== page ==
Conscious capitalism

The Benefits of B Corps and Embracing the "Stakeholder Theory."

Ben Conniff, Luke's Lobster
Posted 2021-01-15

We’ve come a long way since 1970, when economist Milton Friedman told the world that companies have no responsibility to society or to the planet, only to increase profits for their shareholders. Friedman’s doctrine kicked off an era of unbridled greed in American business. 50 years later, our business community is starting to be on the mend.

Ben Conniff, co-founder of the sustainable seafood company and Certified B Corp Luke’s Lobster.

Since our founding in 2009, Luke’s Lobster has rejected Friedman’s “shareholder theory” in favor of “stakeholder theory.” This is the idea that a company’s responsibility is not just to its owners’ wallets, but to every person who has a stake in its business. Companies who embrace stakeholder theory measure their success not just in their own profit, but in providing a good living, benefits, and inclusive work environment for their employees; serving their customers a product that is high quality, safe, and an honest good value; returning value to their suppliers and supply chain workers so everyone involved in the creation of their product is taken care of; and in ensuring that their product and process helps rather than harms the planet we all depend on.

This is the conviction that led Luke’s Lobster to become a Certified B Corporation in 2018. The B Corp program is a rigorous assessment of a company’s impact on its community, environment, workers, customers, and its governance policies. It requires companies that “talk the talk” about sustainability or social responsibility to “walk the walk,” showing paperwork, policies, and evidence to prove their impact. For us, being a B Corp means constantly proving that we are in this business to bring strength and resilience to fishing communities; to embrace environmental sustainability in fishing practices, climate work, and beyond; to provide healthy, safe, and fulfilling work to our team; and to work for social justice in our communities and beyond.

While B Corp certification requires time, resources, and dollars, there are many benefits that outweigh the costs:

  • Communicating your values and engendering trust in your customers. We’re all inundated in green-washed marketing about “sustainability” from companies that aren’t really pulling their weight. Only companies that can prove their positive impact can become B Corps. So having the B Corp seal on your packaging, or calling it out in your messaging to customers, tells them that if they want to vote with their dollars for good in the world, they should buy your product. 83% of Millennials in a 2020 study said it was important to them to buy from companies whose values aligned with theirs, so having transparency about how you act on your values can meaningfully improve your sales.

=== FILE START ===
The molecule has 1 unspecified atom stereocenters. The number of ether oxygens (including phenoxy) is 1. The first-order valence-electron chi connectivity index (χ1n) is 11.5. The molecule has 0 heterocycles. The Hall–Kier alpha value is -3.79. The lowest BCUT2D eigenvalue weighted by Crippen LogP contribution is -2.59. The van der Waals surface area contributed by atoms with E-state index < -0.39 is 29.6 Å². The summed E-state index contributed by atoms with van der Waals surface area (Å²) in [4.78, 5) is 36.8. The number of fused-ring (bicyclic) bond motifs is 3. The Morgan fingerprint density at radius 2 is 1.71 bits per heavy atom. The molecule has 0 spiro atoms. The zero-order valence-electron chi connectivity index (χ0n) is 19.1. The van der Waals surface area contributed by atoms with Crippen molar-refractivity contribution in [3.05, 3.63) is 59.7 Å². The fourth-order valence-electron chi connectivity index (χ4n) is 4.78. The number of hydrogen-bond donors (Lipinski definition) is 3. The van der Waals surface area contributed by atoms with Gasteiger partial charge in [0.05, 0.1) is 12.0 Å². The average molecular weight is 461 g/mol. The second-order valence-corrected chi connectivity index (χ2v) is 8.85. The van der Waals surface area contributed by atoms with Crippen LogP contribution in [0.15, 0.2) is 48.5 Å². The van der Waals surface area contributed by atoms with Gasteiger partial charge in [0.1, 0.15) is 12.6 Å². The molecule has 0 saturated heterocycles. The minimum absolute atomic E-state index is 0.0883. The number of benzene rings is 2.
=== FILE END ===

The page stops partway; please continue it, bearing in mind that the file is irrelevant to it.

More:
• Recruiting and retaining passionate employees. In a 2019 study, 69% of workers said it was “very important” for them to work for a company with clearly stated values. If you want to attract the best teammates to your company, and want your team to be engaged, productive, and in it for the long haul, there is no better way than to prove you are a values-driven organization with a B Corp certification. We see this borne out constantly when we do job interviews and internal teammate reviews–they come and they stay because they trust that we act on values that they share.
  • Continuous improvement of your business. When we certified in 2018, our environmental work was focused squarely on sustainable fishing. By going through the B Corp assessment, we got a roadmap for other ways we could have a positive impact on the world–chiefly by reducing the carbon footprint in our supply chain. This led us to switch our restaurant power source to renewable energy, and to partner with our wharves and with the Island Institute to support decarbonization projects like rooftop solar panels, conversion from traditional to biodiesel, and our 2021 initiative to convert all our Maine energy usage to community solar. We’ve made similar gains in our community initiatives and our internal policies. The B Corp assessment shows you how to be better.
  • An incredible community. For every question you have about things like how to improve diversity, equity, and inclusion on your team, or how to get a carbon footprint analysis, or who a good supplier of sustainable packaging is, there is another B Corp out there who’s been there and done that and wants to give you advice. B Corps also make amazing suppliers and/or partners for marketing campaigns: our shortlist of B Corp partners includes Allagash Brewing, Cabot Cheese, United By Blue, Barebones Living, Revision Energy…the list goes on.

This community is only growing, and we want more Maine businesses to be a part of it (there are currently 10, with more working on certification now). Many of you reading this are folks we already know well, so we know the values by which you live and run your companies. We would love to welcome you into this community and see more of you benefiting from all that the B Corp certification has to offer.

To this point, the Island Institute will actually be giving me the proverbial microphone for for a B Corp learning session on February 25th as a part of their free Business for Purpose and Profit Workshop Series. We’ll talk about how certification works, all of the benefits above, and answer your questions. I’d love to see the faces of the folks in this community who I know get out of bed in the morning with the drive to make it a little better by the time they go to bed. Learn more and register here.